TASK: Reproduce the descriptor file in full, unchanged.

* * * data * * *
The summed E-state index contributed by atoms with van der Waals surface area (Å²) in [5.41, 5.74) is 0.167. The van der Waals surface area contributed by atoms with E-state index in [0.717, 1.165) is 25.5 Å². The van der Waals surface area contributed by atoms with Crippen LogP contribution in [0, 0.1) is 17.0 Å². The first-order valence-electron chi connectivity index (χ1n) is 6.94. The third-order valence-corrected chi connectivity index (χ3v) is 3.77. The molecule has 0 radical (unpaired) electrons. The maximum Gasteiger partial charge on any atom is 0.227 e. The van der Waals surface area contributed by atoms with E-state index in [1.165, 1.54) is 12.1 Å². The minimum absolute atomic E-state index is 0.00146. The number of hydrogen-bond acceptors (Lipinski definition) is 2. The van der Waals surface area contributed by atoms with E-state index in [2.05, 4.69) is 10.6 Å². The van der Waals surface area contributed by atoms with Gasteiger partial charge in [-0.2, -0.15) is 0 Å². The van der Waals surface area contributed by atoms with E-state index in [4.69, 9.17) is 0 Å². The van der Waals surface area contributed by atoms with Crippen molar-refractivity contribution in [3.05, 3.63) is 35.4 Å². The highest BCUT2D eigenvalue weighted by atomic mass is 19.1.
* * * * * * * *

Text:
The summed E-state index contributed by atoms with van der Waals surface area (Å²) in [5.41, 5.74) is 0.167. The van der Waals surface area contributed by atoms with E-state index in [0.717, 1.165) is 25.5 Å². The van der Waals surface area contributed by atoms with Crippen LogP contribution in [0, 0.1) is 17.0 Å². The first-order valence-electron chi connectivity index (χ1n) is 6.94. The third-order valence-corrected chi connectivity index (χ3v) is 3.77. The molecule has 0 radical (unpaired) electrons. The maximum Gasteiger partial charge on any atom is 0.227 e. The van der Waals surface area contributed by atoms with E-state index in [1.165, 1.54) is 12.1 Å². The minimum absolute atomic E-state index is 0.00146. The number of hydrogen-bond acceptors (Lipinski definition) is 2. The van der Waals surface area contributed by atoms with E-state index in [2.05, 4.69) is 10.6 Å². The van der Waals surface area contributed by atoms with Gasteiger partial charge in [-0.2, -0.15) is 0 Å². The van der Waals surface area contributed by atoms with E-state index in [4.69, 9.17) is 0 Å². The van der Waals surface area contributed by atoms with Crippen molar-refractivity contribution in [3.05, 3.63) is 35.4 Å². The highest BCUT2D eigenvalue weighted by atomic mass is 19.1.